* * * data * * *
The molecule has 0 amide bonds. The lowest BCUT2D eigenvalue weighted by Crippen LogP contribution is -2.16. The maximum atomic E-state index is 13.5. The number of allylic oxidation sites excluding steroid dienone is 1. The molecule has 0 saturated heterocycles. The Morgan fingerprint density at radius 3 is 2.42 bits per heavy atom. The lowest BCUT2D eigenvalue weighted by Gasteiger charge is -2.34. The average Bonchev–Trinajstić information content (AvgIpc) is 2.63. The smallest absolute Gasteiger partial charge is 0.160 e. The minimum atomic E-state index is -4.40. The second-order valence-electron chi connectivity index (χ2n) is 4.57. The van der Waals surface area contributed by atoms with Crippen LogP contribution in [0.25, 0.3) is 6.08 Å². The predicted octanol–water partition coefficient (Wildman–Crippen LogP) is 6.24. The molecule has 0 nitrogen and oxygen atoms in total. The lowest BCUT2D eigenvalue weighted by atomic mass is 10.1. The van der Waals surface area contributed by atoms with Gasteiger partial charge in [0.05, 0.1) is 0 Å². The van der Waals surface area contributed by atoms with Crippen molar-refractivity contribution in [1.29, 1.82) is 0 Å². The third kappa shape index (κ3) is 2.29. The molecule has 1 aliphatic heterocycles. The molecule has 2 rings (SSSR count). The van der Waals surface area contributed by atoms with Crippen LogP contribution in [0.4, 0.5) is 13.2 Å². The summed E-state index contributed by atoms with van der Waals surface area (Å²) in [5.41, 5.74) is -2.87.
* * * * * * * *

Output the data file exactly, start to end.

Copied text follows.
The molecule has 0 amide bonds. The lowest BCUT2D eigenvalue weighted by Crippen LogP contribution is -2.16. The maximum atomic E-state index is 13.5. The number of allylic oxidation sites excluding steroid dienone is 1. The molecule has 0 saturated heterocycles. The Morgan fingerprint density at radius 3 is 2.42 bits per heavy atom. The lowest BCUT2D eigenvalue weighted by Gasteiger charge is -2.34. The average Bonchev–Trinajstić information content (AvgIpc) is 2.63. The smallest absolute Gasteiger partial charge is 0.160 e. The minimum atomic E-state index is -4.40. The second-order valence-electron chi connectivity index (χ2n) is 4.57. The van der Waals surface area contributed by atoms with Crippen LogP contribution in [0.25, 0.3) is 6.08 Å². The predicted octanol–water partition coefficient (Wildman–Crippen LogP) is 6.24. The molecule has 0 nitrogen and oxygen atoms in total. The lowest BCUT2D eigenvalue weighted by atomic mass is 10.1. The van der Waals surface area contributed by atoms with Gasteiger partial charge in [0.05, 0.1) is 0 Å². The van der Waals surface area contributed by atoms with Crippen molar-refractivity contribution in [1.29, 1.82) is 0 Å². The third kappa shape index (κ3) is 2.29. The molecule has 1 aliphatic heterocycles. The molecule has 2 rings (SSSR count). The van der Waals surface area contributed by atoms with Crippen LogP contribution in [0.4, 0.5) is 13.2 Å². The summed E-state index contributed by atoms with van der Waals surface area (Å²) in [5.41, 5.74) is -2.87.